There is an argument gradually gaining momentum in the LGBT movement: “So what if being gay is a choice?” Rather than lecturing social conservatives that homosexuality is an inborn trait and not a chosen lifestyle, we should ask them what’s so bad about two consenting adults loving each other. With bisexual, pansexual, and genderfluid identities becoming more visible, and all sorts of people becoming more open to experimenting, who really cares if any of it is a choice?
It’s an important question in the broader debate about sex and gender. And it forces me to question the parameters of this blog.
Painting On Scars is founded on the rights of people who are viewed as minorities based on qualities they have no choice about: gender identity, sexuality, ethnicity, nationality, class background, physical traits, and mental abilities. This foundation is built on my own minority status being indisputably determined by factors beyond my control. There is no doubt whatsoever that I was, as Lady Gaga hollers, born this way.
And when it comes to confronting bigotry, there is something particularly painful about being belittled for something you have no choice about. All of us can feel insecure about the decisions we make, but being told that you’re seeking work in the wrong field or that you talk too loud on the phone is still far less harrowing than being told that your natural appearance is universally repulsive or that your gender makes you intellectually or emotionally inferior. Every one of us wants to be accepted for the way we were born because a rejection of it feels like a rejection of our very lives. As autism activist Jim Sinclair explains:
When parents say, “I wish my child did not have autism,” what they’re really saying is, “I wish the child I have did not exist and that I had a different, non-autistic child instead.” Read that again. This is what we hear when you mourn over our existence. This is what we hear when you pray for a cure. That your fondest wish for us is that someday we will cease to be, and strangers you can love will move in behind our faces.
For this reason, Painting On Scars examines the existence of minorities who are born this way and the myriad reasons why any of us still struggle to accept them. (More on the complexities of parenting disabled children here.)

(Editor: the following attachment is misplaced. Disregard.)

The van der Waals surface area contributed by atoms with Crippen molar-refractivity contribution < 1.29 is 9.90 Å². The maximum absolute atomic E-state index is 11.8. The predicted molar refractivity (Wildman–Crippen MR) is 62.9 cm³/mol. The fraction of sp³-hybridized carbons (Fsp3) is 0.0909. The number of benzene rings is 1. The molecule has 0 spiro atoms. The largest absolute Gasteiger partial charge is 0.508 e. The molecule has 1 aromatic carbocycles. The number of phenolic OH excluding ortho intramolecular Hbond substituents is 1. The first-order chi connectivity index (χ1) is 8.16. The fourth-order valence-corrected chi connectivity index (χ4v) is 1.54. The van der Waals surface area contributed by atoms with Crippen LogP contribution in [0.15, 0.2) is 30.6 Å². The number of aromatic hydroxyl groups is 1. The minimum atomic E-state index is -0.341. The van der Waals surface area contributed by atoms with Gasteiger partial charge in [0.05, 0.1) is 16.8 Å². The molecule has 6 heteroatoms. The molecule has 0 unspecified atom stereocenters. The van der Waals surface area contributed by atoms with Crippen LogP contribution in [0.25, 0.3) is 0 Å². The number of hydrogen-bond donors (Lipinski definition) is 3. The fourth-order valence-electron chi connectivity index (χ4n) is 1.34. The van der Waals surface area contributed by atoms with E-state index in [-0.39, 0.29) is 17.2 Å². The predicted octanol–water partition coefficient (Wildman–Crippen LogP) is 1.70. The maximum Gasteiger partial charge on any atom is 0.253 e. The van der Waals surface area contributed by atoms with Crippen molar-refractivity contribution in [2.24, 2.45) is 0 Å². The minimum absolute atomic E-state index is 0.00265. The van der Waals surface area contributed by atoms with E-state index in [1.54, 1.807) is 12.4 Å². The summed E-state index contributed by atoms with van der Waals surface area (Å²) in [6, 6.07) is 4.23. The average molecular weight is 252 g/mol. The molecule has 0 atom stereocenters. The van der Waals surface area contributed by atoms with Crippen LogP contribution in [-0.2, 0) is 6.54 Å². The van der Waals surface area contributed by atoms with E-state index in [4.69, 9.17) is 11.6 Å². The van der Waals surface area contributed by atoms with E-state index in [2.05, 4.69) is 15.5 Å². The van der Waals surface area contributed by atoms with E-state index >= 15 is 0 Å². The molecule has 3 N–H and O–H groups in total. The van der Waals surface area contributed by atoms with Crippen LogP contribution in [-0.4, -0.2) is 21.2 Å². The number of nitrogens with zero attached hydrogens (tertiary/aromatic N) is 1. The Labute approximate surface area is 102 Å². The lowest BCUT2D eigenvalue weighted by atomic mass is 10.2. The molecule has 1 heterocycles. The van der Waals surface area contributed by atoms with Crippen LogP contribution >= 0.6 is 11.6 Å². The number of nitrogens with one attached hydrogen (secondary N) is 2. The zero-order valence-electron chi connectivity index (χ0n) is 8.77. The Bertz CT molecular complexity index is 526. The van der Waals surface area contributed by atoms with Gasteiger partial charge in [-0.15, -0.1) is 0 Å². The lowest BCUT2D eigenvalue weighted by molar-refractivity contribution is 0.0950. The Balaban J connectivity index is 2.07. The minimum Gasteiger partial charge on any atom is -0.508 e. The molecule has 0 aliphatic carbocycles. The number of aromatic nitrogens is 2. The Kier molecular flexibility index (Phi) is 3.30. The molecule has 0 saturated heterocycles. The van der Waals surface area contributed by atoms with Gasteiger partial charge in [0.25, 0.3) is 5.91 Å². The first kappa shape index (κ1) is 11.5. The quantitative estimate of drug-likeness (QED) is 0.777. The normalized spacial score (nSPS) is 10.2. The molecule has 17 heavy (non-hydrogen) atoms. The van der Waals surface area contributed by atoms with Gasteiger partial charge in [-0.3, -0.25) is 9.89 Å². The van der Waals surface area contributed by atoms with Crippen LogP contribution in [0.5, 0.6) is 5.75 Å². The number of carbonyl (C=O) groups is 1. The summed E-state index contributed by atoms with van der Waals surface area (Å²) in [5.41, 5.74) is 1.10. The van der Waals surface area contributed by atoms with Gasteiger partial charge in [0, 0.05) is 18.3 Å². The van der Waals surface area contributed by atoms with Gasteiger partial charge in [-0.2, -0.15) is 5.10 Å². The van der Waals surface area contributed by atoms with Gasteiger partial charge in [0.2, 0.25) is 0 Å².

However, the born-this-way rubric is not always helpful. What about the explicit decision to not conform? What about the human right to the pursuit of happiness? It seems only natural—for lack of a better word—to defend alternative traits and behaviors that are very much a choice but do no harm. Women who don’t wear makeup. Filmmakers who dare to feature minority accents. People who want to preserve their parents’ cultural traditions rather than assimilate for assimilation’s sake. Men who don’t identify as transgender but still very much like wearing dresses. Objection to these choices usually stems from a rigid belief in homogeneity or simply a difference in taste. Such objections make it clear to me as a blogger that as long as a difference doesn’t cause real harm, it is worth protecting from harm.
And conversely, I tend to defer to others when it comes to minority traits that people have little choice about but that do cause harm: paranoia, personality disorders, psychosis, sexual attraction to children, trauma, or anything that precipitates emotionally abusive tendencies. I research these issues voraciously, not only because I have personal experience with many of them, but because they raise questions about human rights and individual freedom, as well as the greater good and personal safety. (The pro-mia and pro-ana movements, for example, argue that any attempt to treat or cure people with eating disorders qualifies as oppression rooted in narrow-mindedness.) Yet I refrain from opining about these issues publicly because my knowledge of them is as simplistic as they are complex.